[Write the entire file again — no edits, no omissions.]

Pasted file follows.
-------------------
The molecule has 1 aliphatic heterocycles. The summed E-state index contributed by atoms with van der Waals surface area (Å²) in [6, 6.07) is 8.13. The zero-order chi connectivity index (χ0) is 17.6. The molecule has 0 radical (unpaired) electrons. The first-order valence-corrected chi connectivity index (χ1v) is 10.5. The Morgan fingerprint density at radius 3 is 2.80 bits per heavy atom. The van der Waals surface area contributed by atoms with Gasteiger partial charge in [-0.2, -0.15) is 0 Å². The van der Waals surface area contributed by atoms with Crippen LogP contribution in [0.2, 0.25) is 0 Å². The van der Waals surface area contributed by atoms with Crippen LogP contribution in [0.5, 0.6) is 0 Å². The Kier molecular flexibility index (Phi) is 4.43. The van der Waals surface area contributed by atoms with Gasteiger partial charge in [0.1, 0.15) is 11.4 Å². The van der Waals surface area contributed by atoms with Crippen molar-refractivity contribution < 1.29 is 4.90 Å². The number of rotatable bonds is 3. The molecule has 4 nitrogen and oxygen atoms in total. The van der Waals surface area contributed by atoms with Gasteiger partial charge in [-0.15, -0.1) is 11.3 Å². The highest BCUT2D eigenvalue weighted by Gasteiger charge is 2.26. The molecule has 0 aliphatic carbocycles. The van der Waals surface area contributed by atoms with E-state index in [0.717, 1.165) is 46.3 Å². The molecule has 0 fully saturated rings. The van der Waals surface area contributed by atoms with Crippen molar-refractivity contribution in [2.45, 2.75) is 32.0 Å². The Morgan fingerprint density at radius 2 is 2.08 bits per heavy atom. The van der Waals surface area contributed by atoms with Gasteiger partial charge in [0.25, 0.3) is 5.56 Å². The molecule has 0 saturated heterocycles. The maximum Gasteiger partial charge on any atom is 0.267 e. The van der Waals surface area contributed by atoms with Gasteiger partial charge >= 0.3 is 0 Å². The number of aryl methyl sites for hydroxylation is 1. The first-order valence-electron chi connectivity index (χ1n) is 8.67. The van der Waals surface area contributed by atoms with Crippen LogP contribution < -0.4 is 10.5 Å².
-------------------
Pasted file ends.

The molecule has 1 aliphatic heterocycles. The summed E-state index contributed by atoms with van der Waals surface area (Å²) in [6, 6.07) is 8.13. The zero-order chi connectivity index (χ0) is 17.6. The molecule has 0 radical (unpaired) electrons. The first-order valence-corrected chi connectivity index (χ1v) is 10.5. The Morgan fingerprint density at radius 3 is 2.80 bits per heavy atom. The van der Waals surface area contributed by atoms with Gasteiger partial charge in [-0.2, -0.15) is 0 Å². The van der Waals surface area contributed by atoms with Crippen LogP contribution in [0.2, 0.25) is 0 Å². The van der Waals surface area contributed by atoms with Crippen LogP contribution in [0.5, 0.6) is 0 Å². The Kier molecular flexibility index (Phi) is 4.43. The van der Waals surface area contributed by atoms with Gasteiger partial charge in [0.1, 0.15) is 11.4 Å². The van der Waals surface area contributed by atoms with Crippen molar-refractivity contribution < 1.29 is 4.90 Å². The number of rotatable bonds is 3. The molecule has 4 nitrogen and oxygen atoms in total. The van der Waals surface area contributed by atoms with Gasteiger partial charge in [-0.15, -0.1) is 11.3 Å². The highest BCUT2D eigenvalue weighted by Gasteiger charge is 2.26. The molecule has 0 aliphatic carbocycles. The van der Waals surface area contributed by atoms with E-state index in [0.717, 1.165) is 46.3 Å². The molecule has 0 fully saturated rings. The van der Waals surface area contributed by atoms with Crippen molar-refractivity contribution in [2.45, 2.75) is 32.0 Å². The Morgan fingerprint density at radius 2 is 2.08 bits per heavy atom. The van der Waals surface area contributed by atoms with Gasteiger partial charge in [0.25, 0.3) is 5.56 Å². The molecule has 0 saturated heterocycles. The maximum Gasteiger partial charge on any atom is 0.267 e. The van der Waals surface area contributed by atoms with Gasteiger partial charge >= 0.3 is 0 Å². The number of aryl methyl sites for hydroxylation is 1. The first-order valence-electron chi connectivity index (χ1n) is 8.67. The van der Waals surface area contributed by atoms with Crippen LogP contribution < -0.4 is 10.5 Å².